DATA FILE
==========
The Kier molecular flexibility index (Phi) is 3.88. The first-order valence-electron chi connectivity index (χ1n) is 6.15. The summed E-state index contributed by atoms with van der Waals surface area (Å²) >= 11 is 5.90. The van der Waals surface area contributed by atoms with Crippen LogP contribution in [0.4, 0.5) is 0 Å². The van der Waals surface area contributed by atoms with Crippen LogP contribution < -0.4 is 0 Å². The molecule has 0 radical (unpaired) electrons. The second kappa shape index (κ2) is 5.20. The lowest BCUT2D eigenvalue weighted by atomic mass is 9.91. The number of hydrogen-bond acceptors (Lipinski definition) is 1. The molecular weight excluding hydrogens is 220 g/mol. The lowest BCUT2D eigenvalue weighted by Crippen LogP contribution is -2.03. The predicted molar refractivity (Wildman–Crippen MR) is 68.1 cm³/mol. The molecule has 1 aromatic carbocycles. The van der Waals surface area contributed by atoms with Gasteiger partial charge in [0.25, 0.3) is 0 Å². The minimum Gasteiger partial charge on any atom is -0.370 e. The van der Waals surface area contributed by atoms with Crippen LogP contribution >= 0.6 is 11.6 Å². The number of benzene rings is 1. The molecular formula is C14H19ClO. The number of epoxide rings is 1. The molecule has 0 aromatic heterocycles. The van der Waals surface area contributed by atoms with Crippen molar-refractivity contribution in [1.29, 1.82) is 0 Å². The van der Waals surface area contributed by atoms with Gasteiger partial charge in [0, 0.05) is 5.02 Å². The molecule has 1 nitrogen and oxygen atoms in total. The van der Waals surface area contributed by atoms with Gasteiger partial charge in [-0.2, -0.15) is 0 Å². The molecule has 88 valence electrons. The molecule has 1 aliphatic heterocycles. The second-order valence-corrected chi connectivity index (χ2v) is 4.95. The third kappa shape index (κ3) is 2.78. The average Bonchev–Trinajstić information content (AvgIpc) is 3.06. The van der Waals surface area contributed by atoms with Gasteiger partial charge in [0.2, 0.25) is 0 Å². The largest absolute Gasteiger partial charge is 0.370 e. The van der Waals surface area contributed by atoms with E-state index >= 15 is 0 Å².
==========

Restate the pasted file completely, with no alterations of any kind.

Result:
The Kier molecular flexibility index (Phi) is 3.88. The first-order valence-electron chi connectivity index (χ1n) is 6.15. The summed E-state index contributed by atoms with van der Waals surface area (Å²) >= 11 is 5.90. The van der Waals surface area contributed by atoms with Crippen LogP contribution in [0.4, 0.5) is 0 Å². The van der Waals surface area contributed by atoms with Crippen LogP contribution < -0.4 is 0 Å². The molecule has 0 radical (unpaired) electrons. The second kappa shape index (κ2) is 5.20. The lowest BCUT2D eigenvalue weighted by atomic mass is 9.91. The number of hydrogen-bond acceptors (Lipinski definition) is 1. The molecular weight excluding hydrogens is 220 g/mol. The lowest BCUT2D eigenvalue weighted by Crippen LogP contribution is -2.03. The predicted molar refractivity (Wildman–Crippen MR) is 68.1 cm³/mol. The molecule has 1 aromatic carbocycles. The van der Waals surface area contributed by atoms with Gasteiger partial charge in [0.25, 0.3) is 0 Å². The minimum Gasteiger partial charge on any atom is -0.370 e. The van der Waals surface area contributed by atoms with Crippen LogP contribution >= 0.6 is 11.6 Å². The number of benzene rings is 1. The molecular formula is C14H19ClO. The number of epoxide rings is 1. The molecule has 0 aromatic heterocycles. The van der Waals surface area contributed by atoms with Crippen molar-refractivity contribution in [1.29, 1.82) is 0 Å². The van der Waals surface area contributed by atoms with Gasteiger partial charge in [0, 0.05) is 5.02 Å². The molecule has 1 nitrogen and oxygen atoms in total. The van der Waals surface area contributed by atoms with Gasteiger partial charge in [-0.2, -0.15) is 0 Å². The molecule has 88 valence electrons. The molecule has 1 aliphatic heterocycles. The second-order valence-corrected chi connectivity index (χ2v) is 4.95. The third kappa shape index (κ3) is 2.78. The average Bonchev–Trinajstić information content (AvgIpc) is 3.06. The van der Waals surface area contributed by atoms with Gasteiger partial charge in [0.2, 0.25) is 0 Å². The largest absolute Gasteiger partial charge is 0.370 e. The van der Waals surface area contributed by atoms with E-state index >= 15 is 0 Å².